Potter is aware of the political battles between the animal groups. Potter is testing some cull ewes from a western Wyoming ranch for the Mannheimia haemolytica. If those sheep are not free from the disease she will be on the lookout for healthy sheep and because of budget cuts she is hoping to find some relatively close to home and at a reasonable price.

"The ultimate goal with this vaccine and therapy that I'm developing is that it will help mitigate the issues of domestic sheep, cattle and bighorns grazing together."

Her vaccine would be an oral one, she said, making it more feasible than a traditional immunization for broad dissemination for both wildlife and domestic sheep and cattle. But even in a perfect world, that is several years down the road, as she would need to conduct testing on bighorn sheep and cattle after the domestic sheep tests are completed.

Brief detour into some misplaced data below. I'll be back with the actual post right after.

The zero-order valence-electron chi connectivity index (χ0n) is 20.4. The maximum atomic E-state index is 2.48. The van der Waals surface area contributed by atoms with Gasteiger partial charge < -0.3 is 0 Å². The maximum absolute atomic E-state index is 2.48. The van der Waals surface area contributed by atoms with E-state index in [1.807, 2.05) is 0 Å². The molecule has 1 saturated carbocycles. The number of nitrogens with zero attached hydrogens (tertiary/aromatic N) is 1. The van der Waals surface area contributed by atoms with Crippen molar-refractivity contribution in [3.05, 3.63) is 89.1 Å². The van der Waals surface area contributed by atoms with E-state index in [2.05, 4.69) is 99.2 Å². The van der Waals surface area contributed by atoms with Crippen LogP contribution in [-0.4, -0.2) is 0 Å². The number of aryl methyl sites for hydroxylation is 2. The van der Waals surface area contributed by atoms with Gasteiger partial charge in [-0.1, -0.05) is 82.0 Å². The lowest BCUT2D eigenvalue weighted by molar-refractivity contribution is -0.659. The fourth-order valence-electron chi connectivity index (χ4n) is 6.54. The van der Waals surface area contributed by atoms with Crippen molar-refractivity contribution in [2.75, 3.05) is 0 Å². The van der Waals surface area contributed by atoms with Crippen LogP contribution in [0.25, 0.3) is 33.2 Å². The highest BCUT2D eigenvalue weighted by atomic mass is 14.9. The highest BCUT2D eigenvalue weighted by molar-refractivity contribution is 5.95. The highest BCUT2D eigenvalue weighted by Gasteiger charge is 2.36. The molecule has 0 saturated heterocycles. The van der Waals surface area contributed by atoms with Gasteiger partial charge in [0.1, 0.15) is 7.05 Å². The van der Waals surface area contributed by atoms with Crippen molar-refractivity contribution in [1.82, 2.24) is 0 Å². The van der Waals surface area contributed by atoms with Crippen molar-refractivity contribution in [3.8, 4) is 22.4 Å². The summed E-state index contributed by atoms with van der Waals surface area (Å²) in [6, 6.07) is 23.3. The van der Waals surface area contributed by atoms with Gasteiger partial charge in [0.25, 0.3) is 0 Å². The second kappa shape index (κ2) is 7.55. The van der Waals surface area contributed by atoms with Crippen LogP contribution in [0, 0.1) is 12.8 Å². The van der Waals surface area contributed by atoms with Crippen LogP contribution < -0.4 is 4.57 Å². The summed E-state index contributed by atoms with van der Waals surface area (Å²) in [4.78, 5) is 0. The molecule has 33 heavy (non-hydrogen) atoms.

The federally-funded U.S. Sheep Experiment Station, on the USDA Ag Research Service budget chopping block earlier this year, could be just the spot for continued pneumonia research, as well studies on a multitude of other sheep issues, said Idaho sheep rancher and state senator Jeff Siddoway. While the Clark County, Idaho research center is still in operation, earlier budget cuts have gradually whittled down the staff from 24 to just 14 employees and from six scientists in its heyday to just one today.

Siddoway is leading an effort to adjust the station's focus away from traditional genetics and standard disease research. Siddoway says those studies on mastitis, footrot and different genotypes are critical but can be performed at any research facility. The U.S. Sheep Research Station's location makes it the ideal location for studies on pressing issues that seriously challenge the domestic sheep industry, including bighorn interactions.